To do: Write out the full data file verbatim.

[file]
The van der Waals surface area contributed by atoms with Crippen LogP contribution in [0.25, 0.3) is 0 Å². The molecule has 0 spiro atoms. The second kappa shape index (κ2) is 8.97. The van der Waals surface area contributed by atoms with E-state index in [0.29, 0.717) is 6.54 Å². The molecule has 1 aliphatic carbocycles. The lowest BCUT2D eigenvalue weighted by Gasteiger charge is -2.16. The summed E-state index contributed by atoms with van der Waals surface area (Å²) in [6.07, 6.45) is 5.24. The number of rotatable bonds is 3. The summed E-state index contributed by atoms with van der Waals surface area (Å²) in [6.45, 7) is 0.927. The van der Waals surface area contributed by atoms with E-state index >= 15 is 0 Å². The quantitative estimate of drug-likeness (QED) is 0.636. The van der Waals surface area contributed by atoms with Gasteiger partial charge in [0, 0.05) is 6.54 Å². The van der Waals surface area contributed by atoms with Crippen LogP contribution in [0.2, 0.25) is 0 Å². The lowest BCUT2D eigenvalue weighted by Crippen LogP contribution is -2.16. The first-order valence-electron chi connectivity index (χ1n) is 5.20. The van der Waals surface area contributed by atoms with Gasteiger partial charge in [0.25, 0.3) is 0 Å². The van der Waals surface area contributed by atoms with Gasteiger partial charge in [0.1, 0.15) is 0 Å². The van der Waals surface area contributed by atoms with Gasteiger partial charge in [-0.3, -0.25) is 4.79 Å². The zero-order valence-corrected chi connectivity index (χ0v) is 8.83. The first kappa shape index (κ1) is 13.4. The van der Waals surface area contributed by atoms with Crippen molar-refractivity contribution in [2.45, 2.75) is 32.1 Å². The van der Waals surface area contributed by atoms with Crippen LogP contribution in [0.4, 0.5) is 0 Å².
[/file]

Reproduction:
The van der Waals surface area contributed by atoms with Crippen LogP contribution in [0.25, 0.3) is 0 Å². The molecule has 0 spiro atoms. The second kappa shape index (κ2) is 8.97. The van der Waals surface area contributed by atoms with E-state index in [0.29, 0.717) is 6.54 Å². The molecule has 1 aliphatic carbocycles. The lowest BCUT2D eigenvalue weighted by Gasteiger charge is -2.16. The summed E-state index contributed by atoms with van der Waals surface area (Å²) in [6.07, 6.45) is 5.24. The number of rotatable bonds is 3. The summed E-state index contributed by atoms with van der Waals surface area (Å²) in [6.45, 7) is 0.927. The van der Waals surface area contributed by atoms with E-state index >= 15 is 0 Å². The quantitative estimate of drug-likeness (QED) is 0.636. The van der Waals surface area contributed by atoms with Gasteiger partial charge in [0, 0.05) is 6.54 Å². The van der Waals surface area contributed by atoms with Crippen LogP contribution in [0.2, 0.25) is 0 Å². The lowest BCUT2D eigenvalue weighted by Crippen LogP contribution is -2.16. The first-order valence-electron chi connectivity index (χ1n) is 5.20. The van der Waals surface area contributed by atoms with Gasteiger partial charge in [0.25, 0.3) is 0 Å². The van der Waals surface area contributed by atoms with Gasteiger partial charge in [0.1, 0.15) is 0 Å². The van der Waals surface area contributed by atoms with Gasteiger partial charge in [-0.3, -0.25) is 4.79 Å². The zero-order valence-corrected chi connectivity index (χ0v) is 8.83. The first kappa shape index (κ1) is 13.4. The van der Waals surface area contributed by atoms with Crippen molar-refractivity contribution in [2.45, 2.75) is 32.1 Å². The van der Waals surface area contributed by atoms with Crippen LogP contribution in [0.4, 0.5) is 0 Å².